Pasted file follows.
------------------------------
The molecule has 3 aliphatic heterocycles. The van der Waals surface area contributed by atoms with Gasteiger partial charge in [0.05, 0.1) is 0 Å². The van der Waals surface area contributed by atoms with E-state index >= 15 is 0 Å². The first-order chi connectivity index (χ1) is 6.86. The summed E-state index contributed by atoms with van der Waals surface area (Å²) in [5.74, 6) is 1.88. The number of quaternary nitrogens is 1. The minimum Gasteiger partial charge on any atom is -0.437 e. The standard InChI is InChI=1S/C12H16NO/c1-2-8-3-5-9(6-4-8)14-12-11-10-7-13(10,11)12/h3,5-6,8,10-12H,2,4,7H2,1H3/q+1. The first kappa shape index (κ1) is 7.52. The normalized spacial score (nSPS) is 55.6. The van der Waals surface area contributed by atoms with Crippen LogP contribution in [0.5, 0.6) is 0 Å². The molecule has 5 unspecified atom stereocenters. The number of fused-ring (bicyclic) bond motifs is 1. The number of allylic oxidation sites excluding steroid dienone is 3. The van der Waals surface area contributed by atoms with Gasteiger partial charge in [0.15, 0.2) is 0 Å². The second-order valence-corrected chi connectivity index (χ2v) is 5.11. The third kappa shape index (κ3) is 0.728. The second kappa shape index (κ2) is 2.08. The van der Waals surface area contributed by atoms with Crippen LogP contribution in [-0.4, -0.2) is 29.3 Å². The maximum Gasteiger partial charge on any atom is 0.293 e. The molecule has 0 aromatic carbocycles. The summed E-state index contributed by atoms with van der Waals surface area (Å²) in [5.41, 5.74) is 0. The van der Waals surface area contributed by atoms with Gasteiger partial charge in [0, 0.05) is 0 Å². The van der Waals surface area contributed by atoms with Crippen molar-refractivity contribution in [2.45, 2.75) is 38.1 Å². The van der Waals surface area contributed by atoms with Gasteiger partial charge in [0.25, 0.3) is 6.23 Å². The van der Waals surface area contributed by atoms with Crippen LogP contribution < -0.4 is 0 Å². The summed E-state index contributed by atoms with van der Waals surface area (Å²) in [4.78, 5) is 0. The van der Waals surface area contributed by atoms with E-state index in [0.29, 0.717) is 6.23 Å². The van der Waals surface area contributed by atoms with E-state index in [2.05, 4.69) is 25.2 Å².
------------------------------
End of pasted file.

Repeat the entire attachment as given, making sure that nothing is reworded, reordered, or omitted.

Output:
The molecule has 3 aliphatic heterocycles. The van der Waals surface area contributed by atoms with Gasteiger partial charge in [0.05, 0.1) is 0 Å². The van der Waals surface area contributed by atoms with E-state index >= 15 is 0 Å². The first-order chi connectivity index (χ1) is 6.86. The summed E-state index contributed by atoms with van der Waals surface area (Å²) in [5.74, 6) is 1.88. The number of quaternary nitrogens is 1. The minimum Gasteiger partial charge on any atom is -0.437 e. The standard InChI is InChI=1S/C12H16NO/c1-2-8-3-5-9(6-4-8)14-12-11-10-7-13(10,11)12/h3,5-6,8,10-12H,2,4,7H2,1H3/q+1. The first kappa shape index (κ1) is 7.52. The normalized spacial score (nSPS) is 55.6. The van der Waals surface area contributed by atoms with Crippen LogP contribution in [0.5, 0.6) is 0 Å². The molecule has 5 unspecified atom stereocenters. The number of fused-ring (bicyclic) bond motifs is 1. The number of allylic oxidation sites excluding steroid dienone is 3. The van der Waals surface area contributed by atoms with Gasteiger partial charge in [0.15, 0.2) is 0 Å². The second-order valence-corrected chi connectivity index (χ2v) is 5.11. The third kappa shape index (κ3) is 0.728. The second kappa shape index (κ2) is 2.08. The van der Waals surface area contributed by atoms with Crippen LogP contribution in [-0.4, -0.2) is 29.3 Å². The maximum Gasteiger partial charge on any atom is 0.293 e. The molecule has 0 aromatic carbocycles. The summed E-state index contributed by atoms with van der Waals surface area (Å²) in [5.41, 5.74) is 0. The van der Waals surface area contributed by atoms with Gasteiger partial charge in [0, 0.05) is 0 Å². The van der Waals surface area contributed by atoms with Crippen molar-refractivity contribution in [2.45, 2.75) is 38.1 Å². The van der Waals surface area contributed by atoms with Gasteiger partial charge in [0.25, 0.3) is 6.23 Å². The van der Waals surface area contributed by atoms with Crippen LogP contribution < -0.4 is 0 Å². The summed E-state index contributed by atoms with van der Waals surface area (Å²) in [4.78, 5) is 0. The van der Waals surface area contributed by atoms with E-state index in [0.29, 0.717) is 6.23 Å². The van der Waals surface area contributed by atoms with E-state index in [2.05, 4.69) is 25.2 Å².